This image of a woodcut engraving by George T. Andrew depicts Captain George De Long and his party from the USS Jeannette’s large cutter wading ashore on the north end of the Lena River Delta, Siberia, in September 1881.

— Credit:
US Naval History and Heritage Command Photograph

Contributions to science

While the USS Jeannette expedition was ultimately considered a failure, it did contribute much to science. The crew explored and mapped hundreds of miles of uncharted territory, provided oceanographic and metrological measurements, and collected natural history specimens. They also disproved the theory that a temperate current called the Kuro Siwo flowed from the Bering Strait to the North Pole. De Long was the first to test out this route, and the expedition failed in part because this theory about the current was incorrect. The crew also discovered two unknown islands—Henrietta Island and Jeanette Island—which De Long named after his mother and the ship, respectively.

While these accomplishments were certainly notable at the time, what may be even more impressive is that the Jeannette data are still being used today. “The greatest contribution of these data is not that they resulted in new or eye-opening discoveries,” said Florence Fetterer, lead of the NOAA@NSIDC program, of the sea ice thickness measurements taken during the expedition. “It is that they contribute to the extremely limited number of sea ice thickness measurements that we have from the 1800s, with very few from that part of the Arctic.”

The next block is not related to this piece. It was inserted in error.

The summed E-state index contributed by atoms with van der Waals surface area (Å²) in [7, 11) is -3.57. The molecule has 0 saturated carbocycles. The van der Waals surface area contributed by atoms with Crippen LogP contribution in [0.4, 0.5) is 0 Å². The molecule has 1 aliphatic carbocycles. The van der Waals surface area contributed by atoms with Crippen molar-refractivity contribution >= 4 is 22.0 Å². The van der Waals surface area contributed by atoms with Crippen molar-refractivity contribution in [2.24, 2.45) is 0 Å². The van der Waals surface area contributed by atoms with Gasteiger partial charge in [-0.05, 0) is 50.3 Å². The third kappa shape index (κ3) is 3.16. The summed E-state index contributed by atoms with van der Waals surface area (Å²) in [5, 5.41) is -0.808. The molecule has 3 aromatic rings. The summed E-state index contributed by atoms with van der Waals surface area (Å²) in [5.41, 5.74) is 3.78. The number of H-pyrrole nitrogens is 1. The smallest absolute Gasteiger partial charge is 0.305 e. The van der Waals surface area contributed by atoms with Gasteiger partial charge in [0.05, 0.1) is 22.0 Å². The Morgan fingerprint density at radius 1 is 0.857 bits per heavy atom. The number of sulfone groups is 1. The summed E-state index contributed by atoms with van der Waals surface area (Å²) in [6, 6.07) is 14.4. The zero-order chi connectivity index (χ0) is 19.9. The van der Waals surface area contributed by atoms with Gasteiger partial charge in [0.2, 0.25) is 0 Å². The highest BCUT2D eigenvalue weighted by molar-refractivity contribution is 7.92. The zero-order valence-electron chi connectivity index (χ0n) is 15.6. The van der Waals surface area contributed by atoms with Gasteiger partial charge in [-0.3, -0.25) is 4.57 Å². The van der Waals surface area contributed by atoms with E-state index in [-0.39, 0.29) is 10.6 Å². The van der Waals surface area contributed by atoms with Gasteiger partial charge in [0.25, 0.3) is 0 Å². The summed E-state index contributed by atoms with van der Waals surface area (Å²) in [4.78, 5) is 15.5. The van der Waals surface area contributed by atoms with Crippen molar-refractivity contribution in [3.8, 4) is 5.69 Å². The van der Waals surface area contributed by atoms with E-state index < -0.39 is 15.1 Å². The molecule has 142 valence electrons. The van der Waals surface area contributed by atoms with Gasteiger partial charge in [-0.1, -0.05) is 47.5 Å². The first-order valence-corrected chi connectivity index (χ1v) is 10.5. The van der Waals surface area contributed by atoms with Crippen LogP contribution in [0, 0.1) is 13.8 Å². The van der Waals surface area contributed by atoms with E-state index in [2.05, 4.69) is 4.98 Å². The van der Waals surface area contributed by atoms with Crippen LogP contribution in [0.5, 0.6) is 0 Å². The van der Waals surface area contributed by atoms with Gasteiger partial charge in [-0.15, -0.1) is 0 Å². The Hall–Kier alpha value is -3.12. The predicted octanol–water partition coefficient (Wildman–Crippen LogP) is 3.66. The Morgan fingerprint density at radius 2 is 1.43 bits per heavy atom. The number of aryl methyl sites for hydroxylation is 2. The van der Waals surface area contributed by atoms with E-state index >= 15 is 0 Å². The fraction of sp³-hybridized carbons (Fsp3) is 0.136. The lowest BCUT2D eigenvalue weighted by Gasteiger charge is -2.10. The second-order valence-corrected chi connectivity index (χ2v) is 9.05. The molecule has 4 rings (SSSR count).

Sea ice cover has changed drastically even just during the satellite era, and these records are invaluable for scientists who are working to understand the state of Arctic ice cover then and now. Researchers can pair these 34 observations from the Jeannette expedition, for example, with other old data like the ice charts compiled by the Danish Meteorological Institute. Together, these observations can contribute to the long time series needed for climate or regional process studies and help us to better understand the changes that have taken place in this region. And this is just one example of a use-case for the Jeannette data. In addition to these data available at NSIDC, weather observations from the USS Jeannette and many other ships can be found using the Zooniverse Old Weather portal, and the US Navy has even more data beyond that.